The following criteria were of central importance in the selection of the free jazz musicians considered here:

· First, there had to be several factors pointing to a stylistic proximity to Monk's music. Primary information about this relation is provided by declarations by musicians themselves as weIl as by corresponding statements by Monk's contemporaries and on the part of jazz research. In addition, improvisations of Monk's compositions are considered, above all those by musicians who concurrently or subsequently put freer methods into practice and (in some cases) worked together with Monk.

· Second, the selection of free jazz musicians examined here produces a characteristic panorama of avant-garde jazz since the end of the fifties. Stylistically influential personalities of free jazz in the United States such as John Coltrane, Cecil Taylor, and Don Cherry occupy the focus as well as prominent representatives of free improvisation in Europe, from Irene Schweizer to Alexander von Schlippenbach and to Misha Mengelberg.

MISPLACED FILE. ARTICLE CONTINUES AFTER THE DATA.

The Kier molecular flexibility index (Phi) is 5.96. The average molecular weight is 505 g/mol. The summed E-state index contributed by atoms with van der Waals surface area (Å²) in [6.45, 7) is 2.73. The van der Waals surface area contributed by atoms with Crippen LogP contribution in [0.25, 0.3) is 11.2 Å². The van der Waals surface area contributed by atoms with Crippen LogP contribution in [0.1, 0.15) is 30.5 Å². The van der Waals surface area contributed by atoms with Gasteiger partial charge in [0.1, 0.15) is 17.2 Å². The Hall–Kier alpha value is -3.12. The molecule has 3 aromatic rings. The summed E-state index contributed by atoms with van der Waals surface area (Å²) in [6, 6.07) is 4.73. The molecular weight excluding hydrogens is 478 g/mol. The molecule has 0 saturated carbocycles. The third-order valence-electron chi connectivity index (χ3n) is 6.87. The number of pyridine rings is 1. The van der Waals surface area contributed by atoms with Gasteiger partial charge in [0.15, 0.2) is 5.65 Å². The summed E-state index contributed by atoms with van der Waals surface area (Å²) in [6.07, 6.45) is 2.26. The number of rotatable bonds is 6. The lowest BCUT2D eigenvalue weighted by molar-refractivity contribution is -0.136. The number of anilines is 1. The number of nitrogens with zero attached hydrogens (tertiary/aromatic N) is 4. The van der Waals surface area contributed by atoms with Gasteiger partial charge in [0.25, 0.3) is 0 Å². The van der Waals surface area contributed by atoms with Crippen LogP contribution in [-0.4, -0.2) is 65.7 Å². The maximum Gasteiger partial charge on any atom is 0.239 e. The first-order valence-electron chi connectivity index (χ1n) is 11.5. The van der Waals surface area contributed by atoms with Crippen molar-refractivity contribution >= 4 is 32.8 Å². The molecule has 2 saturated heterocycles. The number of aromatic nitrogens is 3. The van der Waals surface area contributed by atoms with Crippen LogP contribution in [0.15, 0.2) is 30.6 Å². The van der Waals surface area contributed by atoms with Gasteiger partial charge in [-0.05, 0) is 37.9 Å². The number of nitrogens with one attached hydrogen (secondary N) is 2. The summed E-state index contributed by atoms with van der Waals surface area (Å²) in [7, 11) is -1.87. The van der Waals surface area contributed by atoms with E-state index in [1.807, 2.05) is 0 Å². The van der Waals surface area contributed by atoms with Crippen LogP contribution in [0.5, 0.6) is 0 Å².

During the fifties John Coltrane and Cecil Taylor occupied themselves intensively with Monk. In 1957 Coltrane was a member of the Monk Quartet. In this respect Taylor was left more to his own devices; as a pianist such a path was not open to him. These musical experiences would leave their considerable mark on the further stylistic development of both Coltrane and Taylor.

It was through Taylor that Monk's music came to the attention of Steve Lacy. Lacy's performances together with Taylor, further undertakings of his own (in particular the quartet with Roswell Rudd), and his continuous collaboration over a number of months in Monk's group in 1960 made him one of the outstanding interpreters and continuators of Monk's music. Moreover, Lacy can to a certain extent be understood as a connecting link between the United States and Europe, inasmuch as he initially belonged to New York's avant-garde scene but in the second half of the sixties moved to Rome and then on to Paris.

Similar claims may also be made about Don Cherry, who moved to Europe at about the same time as Lacy. Nevertheless, the effects of Cherry's occupation with Monk, in contrast to that of Lacy, remained largely limited to the time around 1960.